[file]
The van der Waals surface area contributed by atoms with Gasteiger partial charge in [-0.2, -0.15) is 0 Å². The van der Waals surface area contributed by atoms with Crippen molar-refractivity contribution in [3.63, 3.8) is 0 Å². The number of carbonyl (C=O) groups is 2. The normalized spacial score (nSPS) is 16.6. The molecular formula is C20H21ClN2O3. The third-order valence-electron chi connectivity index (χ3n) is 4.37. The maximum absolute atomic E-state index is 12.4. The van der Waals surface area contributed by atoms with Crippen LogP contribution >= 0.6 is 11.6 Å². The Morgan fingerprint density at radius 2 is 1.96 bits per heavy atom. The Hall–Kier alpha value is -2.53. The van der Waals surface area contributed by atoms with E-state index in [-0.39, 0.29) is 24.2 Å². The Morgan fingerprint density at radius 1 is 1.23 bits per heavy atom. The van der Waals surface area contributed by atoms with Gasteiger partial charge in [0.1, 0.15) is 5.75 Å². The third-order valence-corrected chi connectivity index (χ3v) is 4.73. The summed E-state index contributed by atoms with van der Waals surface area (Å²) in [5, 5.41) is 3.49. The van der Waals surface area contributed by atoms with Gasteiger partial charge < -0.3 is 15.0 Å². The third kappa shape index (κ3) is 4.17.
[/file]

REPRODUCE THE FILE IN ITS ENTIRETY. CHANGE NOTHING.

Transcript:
The van der Waals surface area contributed by atoms with Gasteiger partial charge in [-0.2, -0.15) is 0 Å². The van der Waals surface area contributed by atoms with Crippen molar-refractivity contribution in [3.63, 3.8) is 0 Å². The number of carbonyl (C=O) groups is 2. The normalized spacial score (nSPS) is 16.6. The molecular formula is C20H21ClN2O3. The third-order valence-electron chi connectivity index (χ3n) is 4.37. The maximum absolute atomic E-state index is 12.4. The van der Waals surface area contributed by atoms with Crippen LogP contribution >= 0.6 is 11.6 Å². The Morgan fingerprint density at radius 2 is 1.96 bits per heavy atom. The Hall–Kier alpha value is -2.53. The van der Waals surface area contributed by atoms with E-state index in [-0.39, 0.29) is 24.2 Å². The Morgan fingerprint density at radius 1 is 1.23 bits per heavy atom. The van der Waals surface area contributed by atoms with Gasteiger partial charge in [0.1, 0.15) is 5.75 Å². The third-order valence-corrected chi connectivity index (χ3v) is 4.73. The summed E-state index contributed by atoms with van der Waals surface area (Å²) in [5, 5.41) is 3.49. The van der Waals surface area contributed by atoms with Gasteiger partial charge < -0.3 is 15.0 Å². The third kappa shape index (κ3) is 4.17.